The first Thames Tunnel - an engineering triumph
The pioneering Thames Tunnel connects Rotherithe and Wapping, underneath the River Thames in London. Built between 1825 and 1843 by father & son engineers Marc and Isambard Kingdom Brunel, it is the first tunnel known to have been successfully installed beneath a navigable river.
The need for a tunnel emerged in the early nineteenth century to provide a connection between the rapidly expanding docks on each side of the Thames. A project called Thames Archway was commissioned to build the tunnel from 1805-1809, but failed. Flooding of this initial attempt led to the concept being deemed 'impracticable'.
Marc Brunel refused to accept this, and focused his energies on finding a solution. In 1818, he patented the concept of a tunnelling shield - a ground-breaking moment in tunnelling technology. The shield was designed to operate as a temporary safety structure for the tunnelling workers, until the tunnel could be provided with a permanent protective support structure.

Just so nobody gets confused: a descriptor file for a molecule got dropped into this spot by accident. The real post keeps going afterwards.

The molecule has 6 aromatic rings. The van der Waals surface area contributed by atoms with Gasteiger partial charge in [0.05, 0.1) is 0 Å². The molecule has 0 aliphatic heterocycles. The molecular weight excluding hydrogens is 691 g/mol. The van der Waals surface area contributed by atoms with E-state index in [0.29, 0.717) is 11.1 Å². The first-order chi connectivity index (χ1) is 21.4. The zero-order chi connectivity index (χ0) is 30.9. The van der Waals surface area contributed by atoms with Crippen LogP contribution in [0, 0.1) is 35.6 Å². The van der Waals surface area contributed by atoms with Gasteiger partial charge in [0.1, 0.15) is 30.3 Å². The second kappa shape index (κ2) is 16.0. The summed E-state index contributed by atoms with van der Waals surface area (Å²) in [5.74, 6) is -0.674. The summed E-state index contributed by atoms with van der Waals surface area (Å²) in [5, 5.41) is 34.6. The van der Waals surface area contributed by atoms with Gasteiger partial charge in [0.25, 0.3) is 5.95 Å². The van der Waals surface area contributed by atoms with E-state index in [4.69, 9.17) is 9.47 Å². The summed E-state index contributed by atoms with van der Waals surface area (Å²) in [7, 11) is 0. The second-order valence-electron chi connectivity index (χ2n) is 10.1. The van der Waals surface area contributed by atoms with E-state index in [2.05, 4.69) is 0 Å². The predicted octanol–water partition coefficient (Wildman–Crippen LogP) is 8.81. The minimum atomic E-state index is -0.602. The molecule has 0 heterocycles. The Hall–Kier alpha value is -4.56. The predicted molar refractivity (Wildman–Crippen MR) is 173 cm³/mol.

In 1823, Brunel produced a plan for the Rotherithe/Wapping tunnel, deploying this system. He sought financing from private investors (including the Duke of Wellington), and the Thames Tunnel Company was formed in 1824. The construction was delayed, dogged by two floods and financial difficulties (going vastly over-budget), and was abandoned for seven years in 1828.
But work was resumed and when it was finally opened to the public in 1843 as 'The Royal Thames Tunnel' (after being visited by Queen Victoria and Prince Albert), it became a major tourist attraction, and was deemed a triumph of civil engineering. It was purchased by the East London Railway Company in 1865, and has since been in use as part of the London Underground on the East London Line between Wapping and Rotherithe.
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